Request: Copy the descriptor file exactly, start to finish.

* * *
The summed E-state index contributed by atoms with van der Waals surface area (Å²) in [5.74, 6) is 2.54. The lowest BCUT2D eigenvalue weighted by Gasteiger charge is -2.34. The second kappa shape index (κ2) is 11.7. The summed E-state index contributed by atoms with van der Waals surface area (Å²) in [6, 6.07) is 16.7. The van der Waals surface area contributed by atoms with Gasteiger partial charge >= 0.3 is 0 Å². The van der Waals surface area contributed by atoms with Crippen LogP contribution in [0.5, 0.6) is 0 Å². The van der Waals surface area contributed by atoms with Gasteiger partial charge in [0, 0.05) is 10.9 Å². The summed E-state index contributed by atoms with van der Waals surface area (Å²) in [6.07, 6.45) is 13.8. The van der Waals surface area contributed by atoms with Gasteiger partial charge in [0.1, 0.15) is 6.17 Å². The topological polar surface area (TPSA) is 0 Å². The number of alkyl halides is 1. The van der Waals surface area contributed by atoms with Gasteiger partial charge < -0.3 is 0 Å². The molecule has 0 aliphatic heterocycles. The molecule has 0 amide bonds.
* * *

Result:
The summed E-state index contributed by atoms with van der Waals surface area (Å²) in [5.74, 6) is 2.54. The lowest BCUT2D eigenvalue weighted by Gasteiger charge is -2.34. The second kappa shape index (κ2) is 11.7. The summed E-state index contributed by atoms with van der Waals surface area (Å²) in [6, 6.07) is 16.7. The van der Waals surface area contributed by atoms with Gasteiger partial charge >= 0.3 is 0 Å². The van der Waals surface area contributed by atoms with Crippen LogP contribution in [0.5, 0.6) is 0 Å². The van der Waals surface area contributed by atoms with Gasteiger partial charge in [0, 0.05) is 10.9 Å². The summed E-state index contributed by atoms with van der Waals surface area (Å²) in [6.07, 6.45) is 13.8. The van der Waals surface area contributed by atoms with Gasteiger partial charge in [0.1, 0.15) is 6.17 Å². The topological polar surface area (TPSA) is 0 Å². The number of alkyl halides is 1. The van der Waals surface area contributed by atoms with Gasteiger partial charge < -0.3 is 0 Å². The molecule has 0 aliphatic heterocycles. The molecule has 0 amide bonds.